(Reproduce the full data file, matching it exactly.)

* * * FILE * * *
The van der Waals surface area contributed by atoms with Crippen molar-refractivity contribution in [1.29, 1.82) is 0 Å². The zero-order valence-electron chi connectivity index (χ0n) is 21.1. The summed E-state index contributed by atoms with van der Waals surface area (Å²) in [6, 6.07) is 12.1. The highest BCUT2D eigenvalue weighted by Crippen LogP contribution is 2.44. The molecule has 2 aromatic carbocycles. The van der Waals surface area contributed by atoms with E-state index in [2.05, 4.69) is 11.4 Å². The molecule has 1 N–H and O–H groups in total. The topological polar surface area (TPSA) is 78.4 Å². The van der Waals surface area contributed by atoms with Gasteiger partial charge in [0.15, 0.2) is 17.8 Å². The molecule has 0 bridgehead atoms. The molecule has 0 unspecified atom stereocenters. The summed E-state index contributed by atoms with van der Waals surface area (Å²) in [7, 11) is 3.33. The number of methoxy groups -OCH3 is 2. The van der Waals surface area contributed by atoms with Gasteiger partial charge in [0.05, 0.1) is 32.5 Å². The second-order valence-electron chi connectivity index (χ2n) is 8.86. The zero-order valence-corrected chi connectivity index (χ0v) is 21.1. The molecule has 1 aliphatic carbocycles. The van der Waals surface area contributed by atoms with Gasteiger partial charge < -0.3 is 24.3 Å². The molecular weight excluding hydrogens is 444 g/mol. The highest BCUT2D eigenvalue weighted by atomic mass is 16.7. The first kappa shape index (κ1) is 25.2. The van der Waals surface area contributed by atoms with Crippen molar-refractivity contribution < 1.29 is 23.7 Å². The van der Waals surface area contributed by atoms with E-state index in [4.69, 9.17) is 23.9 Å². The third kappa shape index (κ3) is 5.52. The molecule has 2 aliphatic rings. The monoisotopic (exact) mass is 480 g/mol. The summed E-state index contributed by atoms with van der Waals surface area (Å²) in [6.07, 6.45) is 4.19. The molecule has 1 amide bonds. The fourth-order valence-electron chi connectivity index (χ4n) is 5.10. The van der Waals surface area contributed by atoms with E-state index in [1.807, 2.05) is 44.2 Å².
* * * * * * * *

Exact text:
The van der Waals surface area contributed by atoms with Crippen molar-refractivity contribution in [1.29, 1.82) is 0 Å². The zero-order valence-electron chi connectivity index (χ0n) is 21.1. The summed E-state index contributed by atoms with van der Waals surface area (Å²) in [6, 6.07) is 12.1. The highest BCUT2D eigenvalue weighted by Crippen LogP contribution is 2.44. The molecule has 2 aromatic carbocycles. The van der Waals surface area contributed by atoms with E-state index in [2.05, 4.69) is 11.4 Å². The molecule has 1 N–H and O–H groups in total. The topological polar surface area (TPSA) is 78.4 Å². The van der Waals surface area contributed by atoms with Gasteiger partial charge in [0.15, 0.2) is 17.8 Å². The molecule has 0 bridgehead atoms. The molecule has 0 unspecified atom stereocenters. The summed E-state index contributed by atoms with van der Waals surface area (Å²) in [7, 11) is 3.33. The number of methoxy groups -OCH3 is 2. The van der Waals surface area contributed by atoms with Gasteiger partial charge in [0.05, 0.1) is 32.5 Å². The second-order valence-electron chi connectivity index (χ2n) is 8.86. The zero-order valence-corrected chi connectivity index (χ0v) is 21.1. The molecule has 1 aliphatic carbocycles. The van der Waals surface area contributed by atoms with Gasteiger partial charge < -0.3 is 24.3 Å². The molecular weight excluding hydrogens is 444 g/mol. The highest BCUT2D eigenvalue weighted by atomic mass is 16.7. The first kappa shape index (κ1) is 25.2. The van der Waals surface area contributed by atoms with Crippen molar-refractivity contribution < 1.29 is 23.7 Å². The van der Waals surface area contributed by atoms with E-state index in [4.69, 9.17) is 23.9 Å². The third kappa shape index (κ3) is 5.52. The molecule has 2 aliphatic rings. The monoisotopic (exact) mass is 480 g/mol. The summed E-state index contributed by atoms with van der Waals surface area (Å²) in [6.07, 6.45) is 4.19. The molecule has 1 amide bonds. The fourth-order valence-electron chi connectivity index (χ4n) is 5.10. The van der Waals surface area contributed by atoms with E-state index in [1.807, 2.05) is 44.2 Å².